Russia’s imperious president Vladimir Putin may have just endured his worst week since the collapse of the Soviet Union, which he believes was the greatest tragedy of the 20th century.
His vaunted army, including a tank force once considered one of Russia’s best, collapsed during a Ukrainian offensive in eastern Ukraine. Some Russian soldiers fled after dropping their uniforms and donning civilian clothes stolen from homes, according to local residents.
In southern Ukraine, Russian units defending the strategic city of Kherson struggled to hold their positions against continued Ukrainian attacks.
Putin even faced what sounded like tough questions from his main ally, Chinese President Xi Jinping.
“We understand your questions and concerns” about Ukraine, he told Xi at a summit in the Central Asian city of Samarkand, Uzbekistan.
When Putin ordered his army to invade Ukraine in February, he saw a historic opportunity to reunite the core of the Soviet Union and appeared to expect a quick victory.
That plan failed when Ukraine, backed by Western military aid and US intelligence, halted Russia’s attempt to take its capital, Kiev.
Now Putin’s Plan B, the conquest of eastern and southern Ukraine, is also teetering on the brink of failure.
Some cheerleaders have hailed Ukraine’s victory at Izyum, a major railway junction in the east, as the turning point of the war. That’s premature. Russia owns about a fifth of Ukraine’s territory and has more troops it can deploy, although their quality is uncertain.
“Despite the euphoria, this is not over,” Alexander Vershbow, a former US ambassador to Russia, told me last week. “Putin is clearly furious that his commanders have failed… but that doesn’t mean he’s giving up. He can escalate in many ways.”
So what can we expect from Putin now? Vershbow offered a prediction.
Putin will not capitulate; that would mean the end of his rule.
He is likely to intensify the death and destruction that Russia has inflicted on Ukrainian citizens.
Putin’s career was marked by success in wars against weaker opponents. He came to power in 1999 by ordering a midwinter siege of Grozny, the capital of the Russian republic of Chechnya, in a brutal war to suppress Muslim separatists. In 2008 he sent the army to neighboring Georgia; in 2014, he sent troops to eastern Ukraine and annexed the Crimean peninsula.
In those wars, his troops have often inflicted civilian casualties as a deliberate tactic.
His approach in Ukraine fits the same pattern. It just didn’t work that well against a well-managed, well-trained and well-equipped opponent.
“We are going to see a further escalation of brutality,” Vershbow said. “They have already launched heavy bombing raids on civilian infrastructure. … Some [Russian] Officials say they want to drive millions of Ukrainians out of the country.”
Putin’s goal, he said, is to “turn this back into a war of attrition…and hope that war fatigue will prompt Ukrainians to quit over time.”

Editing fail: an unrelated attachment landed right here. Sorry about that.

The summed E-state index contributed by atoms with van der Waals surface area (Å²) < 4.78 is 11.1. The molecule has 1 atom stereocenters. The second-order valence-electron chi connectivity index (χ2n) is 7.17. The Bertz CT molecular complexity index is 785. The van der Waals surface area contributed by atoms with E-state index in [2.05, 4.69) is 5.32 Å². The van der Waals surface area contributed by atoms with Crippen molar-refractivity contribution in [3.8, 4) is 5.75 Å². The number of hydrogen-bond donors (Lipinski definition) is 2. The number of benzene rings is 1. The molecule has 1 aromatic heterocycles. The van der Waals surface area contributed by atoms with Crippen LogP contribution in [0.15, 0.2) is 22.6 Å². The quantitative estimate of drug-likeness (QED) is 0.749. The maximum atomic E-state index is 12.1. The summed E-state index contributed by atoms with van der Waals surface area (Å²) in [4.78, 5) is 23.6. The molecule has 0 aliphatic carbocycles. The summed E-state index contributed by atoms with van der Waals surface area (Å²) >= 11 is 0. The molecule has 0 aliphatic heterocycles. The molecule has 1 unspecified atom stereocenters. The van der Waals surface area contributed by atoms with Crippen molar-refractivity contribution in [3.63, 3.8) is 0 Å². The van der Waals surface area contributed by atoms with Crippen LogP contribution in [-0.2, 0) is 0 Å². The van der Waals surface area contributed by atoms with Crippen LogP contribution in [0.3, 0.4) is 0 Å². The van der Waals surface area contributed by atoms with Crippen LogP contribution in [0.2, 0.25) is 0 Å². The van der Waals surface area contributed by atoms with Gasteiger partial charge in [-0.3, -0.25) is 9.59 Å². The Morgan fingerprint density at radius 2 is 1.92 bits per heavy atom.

To achieve that, some aggressive Putin supporters have demanded full mobilization, which includes conscription to replenish the military and a formal declaration of war.
But Putin staff have said conscription is not being considered.
The government has continued to assure the Russians that this is a limited “military special operation” and has even banned describing it as a “war”.
“He’s still desperately trying to avoid mass mobilization,” Vershbow said. “A draft would send protesters onto the streets of Moscow. Even then, it takes months and months to train new troops.”
Michael Kofman, a Russia expert at TBEN, a defense think tank, suggested Putin could opt for a “partial mobilization,” extending current service contracts for soldiers and drafting recent veterans with the necessary skills.
“Partial mobilization is possible, but it could be bad troops,” Vershbow said.
As for nuclear, chemical or biological weapons, most military and foreign policy experts say Putin is unlikely to use them unless his very existence is directly at stake.
“The problem with most escalating options, up to and including nuclear weapons, is that they can easily unite Europe, paint Putin himself as a Hitlerian monster, and accelerate Western arms deliveries to Ukraine,” said Stephen Sestanovich, a former National Security Agency official. Security Council. now at Columbia University.
Putin’s other hope is to win the war not on the battlefield, but in Western Europe, where Moscow has cut off the supply of natural gas to squeeze out Germany and other consumer countries that have sent weapons to Ukraine.
So far, the energy war has had surprisingly little effect. A recent poll showed that 70% of Germans support aid to Ukraine, despite rising gas prices. In the United States, the Gallup Poll found a similar level of support, 76%.
However, the real test will come this winter, when the need for gas to heat homes will increase sharply.
On both fronts, Putin hopes that inflicting pain on non-combatants can bring him victory. He believes that Russians are better fighters than Ukrainians and more resilient in winter than Europeans or Americans. The challenge for the West is to prove it wrong.
This story originally appeared in the Los Angeles Times.